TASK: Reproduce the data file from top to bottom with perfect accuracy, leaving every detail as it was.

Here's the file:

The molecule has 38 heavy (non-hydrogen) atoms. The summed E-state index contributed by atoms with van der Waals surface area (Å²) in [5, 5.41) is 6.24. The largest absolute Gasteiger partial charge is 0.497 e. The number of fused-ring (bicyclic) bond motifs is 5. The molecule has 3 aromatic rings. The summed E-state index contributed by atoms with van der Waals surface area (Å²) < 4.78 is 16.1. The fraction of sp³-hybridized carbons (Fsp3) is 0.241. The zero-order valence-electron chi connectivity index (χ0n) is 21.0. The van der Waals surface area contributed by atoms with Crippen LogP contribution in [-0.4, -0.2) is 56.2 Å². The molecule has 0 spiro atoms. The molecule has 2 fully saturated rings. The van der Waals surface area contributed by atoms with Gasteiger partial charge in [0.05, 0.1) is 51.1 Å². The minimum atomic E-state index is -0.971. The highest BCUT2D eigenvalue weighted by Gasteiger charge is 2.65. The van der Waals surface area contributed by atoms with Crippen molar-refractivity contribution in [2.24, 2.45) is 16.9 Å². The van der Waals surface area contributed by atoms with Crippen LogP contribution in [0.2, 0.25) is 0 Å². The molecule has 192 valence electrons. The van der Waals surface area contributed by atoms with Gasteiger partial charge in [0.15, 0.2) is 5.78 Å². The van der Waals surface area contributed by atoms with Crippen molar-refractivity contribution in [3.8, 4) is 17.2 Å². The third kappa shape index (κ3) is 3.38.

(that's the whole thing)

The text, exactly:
The molecule has 38 heavy (non-hydrogen) atoms. The summed E-state index contributed by atoms with van der Waals surface area (Å²) in [5, 5.41) is 6.24. The largest absolute Gasteiger partial charge is 0.497 e. The number of fused-ring (bicyclic) bond motifs is 5. The molecule has 3 aromatic rings. The summed E-state index contributed by atoms with van der Waals surface area (Å²) < 4.78 is 16.1. The fraction of sp³-hybridized carbons (Fsp3) is 0.241. The zero-order valence-electron chi connectivity index (χ0n) is 21.0. The van der Waals surface area contributed by atoms with Crippen LogP contribution in [-0.4, -0.2) is 56.2 Å². The molecule has 0 spiro atoms. The molecule has 2 fully saturated rings. The van der Waals surface area contributed by atoms with Gasteiger partial charge in [0.05, 0.1) is 51.1 Å². The minimum atomic E-state index is -0.971. The highest BCUT2D eigenvalue weighted by Gasteiger charge is 2.65. The van der Waals surface area contributed by atoms with Crippen molar-refractivity contribution in [2.24, 2.45) is 16.9 Å². The van der Waals surface area contributed by atoms with Crippen LogP contribution in [0.2, 0.25) is 0 Å². The molecule has 192 valence electrons. The van der Waals surface area contributed by atoms with Gasteiger partial charge in [0.15, 0.2) is 5.78 Å². The van der Waals surface area contributed by atoms with Crippen molar-refractivity contribution in [3.8, 4) is 17.2 Å². The third kappa shape index (κ3) is 3.38.